Interv Cardiol 2017 Sep;12(2):97-109

Department of Cardiology, St Johannes Hospital, Dortmund, Germany.

Fractional flow reserve (FFR) measurements can determine the haemodynamic relevance of coronary artery stenoses. Current guidelines recommend their use in lesions in the absence of non-invasive proof of ischaemia. The prognostic impact of FFR has been evaluated in randomised trials, and it has been shown that revascularisation can be safely deferred if FFR is >0. Read More

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http://dx.doi.org/10.15420/icr.2017:13:2DOI Listing
http://www.ncbi.nlm.nih.gov/pmc/articles/PMC5808579PMC
September 2017
8 Reads

Unprotected Left Main Coronary Artery Disease: Management in the Post NOBLE and EXCEL Era.

Interv Cardiol 2017 Sep;12(2):92-96

Division of Cardiovascular Medicine, Cleveland Clinic Foundation, Cleveland, OH, USA.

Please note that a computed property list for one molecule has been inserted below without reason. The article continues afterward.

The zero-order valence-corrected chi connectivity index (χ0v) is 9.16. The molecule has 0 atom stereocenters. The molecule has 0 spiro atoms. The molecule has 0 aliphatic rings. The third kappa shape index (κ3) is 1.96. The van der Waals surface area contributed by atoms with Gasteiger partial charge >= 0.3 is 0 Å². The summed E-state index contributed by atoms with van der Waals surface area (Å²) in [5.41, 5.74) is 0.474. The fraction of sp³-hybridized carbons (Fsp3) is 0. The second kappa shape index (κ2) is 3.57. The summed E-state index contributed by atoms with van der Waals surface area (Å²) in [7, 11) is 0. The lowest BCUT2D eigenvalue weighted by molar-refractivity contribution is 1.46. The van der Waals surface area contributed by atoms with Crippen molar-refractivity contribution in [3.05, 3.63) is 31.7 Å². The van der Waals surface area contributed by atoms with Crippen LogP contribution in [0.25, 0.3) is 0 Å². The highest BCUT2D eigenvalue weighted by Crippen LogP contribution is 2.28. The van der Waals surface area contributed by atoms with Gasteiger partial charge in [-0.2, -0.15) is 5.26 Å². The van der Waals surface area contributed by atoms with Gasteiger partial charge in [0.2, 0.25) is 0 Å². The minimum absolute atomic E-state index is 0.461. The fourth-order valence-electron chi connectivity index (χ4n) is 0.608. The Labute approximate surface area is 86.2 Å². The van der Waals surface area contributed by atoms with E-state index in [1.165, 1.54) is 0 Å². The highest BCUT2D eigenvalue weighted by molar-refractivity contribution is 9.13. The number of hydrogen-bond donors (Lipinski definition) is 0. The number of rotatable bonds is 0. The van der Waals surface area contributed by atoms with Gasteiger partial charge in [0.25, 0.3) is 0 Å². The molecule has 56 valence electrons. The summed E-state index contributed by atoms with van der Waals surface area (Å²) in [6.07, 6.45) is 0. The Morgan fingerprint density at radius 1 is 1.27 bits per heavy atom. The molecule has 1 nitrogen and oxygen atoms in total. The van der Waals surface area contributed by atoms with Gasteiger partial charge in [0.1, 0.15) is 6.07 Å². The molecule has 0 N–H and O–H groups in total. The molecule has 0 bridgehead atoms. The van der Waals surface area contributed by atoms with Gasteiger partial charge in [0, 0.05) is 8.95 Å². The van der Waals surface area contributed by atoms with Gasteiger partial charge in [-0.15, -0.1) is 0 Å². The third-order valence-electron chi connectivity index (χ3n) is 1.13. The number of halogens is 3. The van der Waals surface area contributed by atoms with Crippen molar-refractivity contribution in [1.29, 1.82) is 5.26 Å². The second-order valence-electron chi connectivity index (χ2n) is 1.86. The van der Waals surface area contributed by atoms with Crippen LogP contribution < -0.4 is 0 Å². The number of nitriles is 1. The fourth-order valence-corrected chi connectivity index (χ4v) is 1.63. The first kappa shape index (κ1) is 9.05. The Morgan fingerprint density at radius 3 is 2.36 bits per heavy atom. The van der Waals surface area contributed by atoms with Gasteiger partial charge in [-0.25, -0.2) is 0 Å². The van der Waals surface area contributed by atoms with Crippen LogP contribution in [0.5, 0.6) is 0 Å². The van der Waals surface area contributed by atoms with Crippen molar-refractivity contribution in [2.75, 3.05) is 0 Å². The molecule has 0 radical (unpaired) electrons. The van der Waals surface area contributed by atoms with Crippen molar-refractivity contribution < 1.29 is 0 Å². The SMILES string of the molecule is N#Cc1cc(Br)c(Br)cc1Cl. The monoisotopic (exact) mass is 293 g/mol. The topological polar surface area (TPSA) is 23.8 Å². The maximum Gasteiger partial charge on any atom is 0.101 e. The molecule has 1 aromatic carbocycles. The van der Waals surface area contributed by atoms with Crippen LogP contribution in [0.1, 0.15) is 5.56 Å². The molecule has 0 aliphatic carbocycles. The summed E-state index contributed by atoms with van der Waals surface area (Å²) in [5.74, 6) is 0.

The optimal management of unprotected left main coronary artery (ULMCA) disease is currently a debated topic. Percutaneous coronary intervention (PCI) has seen an increased adoption for the management of ULMCA disease after numerous small-scale randomised trials and cohort studies showed equipoise with coronary artery bypass grafting (CABG) for low complexity lesions. The recently published NOBLE and EXCEL trials are two of the largest international randomised clinical trials comparing PCI and CABG in patients with ULMCA disease. Read More

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http://dx.doi.org/10.15420/icr.2017:18:2DOI Listing
http://www.ncbi.nlm.nih.gov/pmc/articles/PMC5844008PMC
September 2017
4 Reads

Current State of the Art in Approaches to Saphenous Vein Graft Interventions.

Interv Cardiol 2017 Sep;12(2):85-91

UCLA Medical Center, Los Angeles, CA, USA.

Saphenous vein grafts (SVGs), used during coronary artery bypass graft surgery for severe coronary artery disease, are prone to degeneration and occlusion, leading to poor long-term patency compared with arterial grafts. Interventions used to treat SVG disease are susceptible to high rates of periprocedural MI and no-reflow. To minimise complications seen with these interventions, proper stents, embolic protection devices (EPDs) and pharmacological selection are crucial. Read More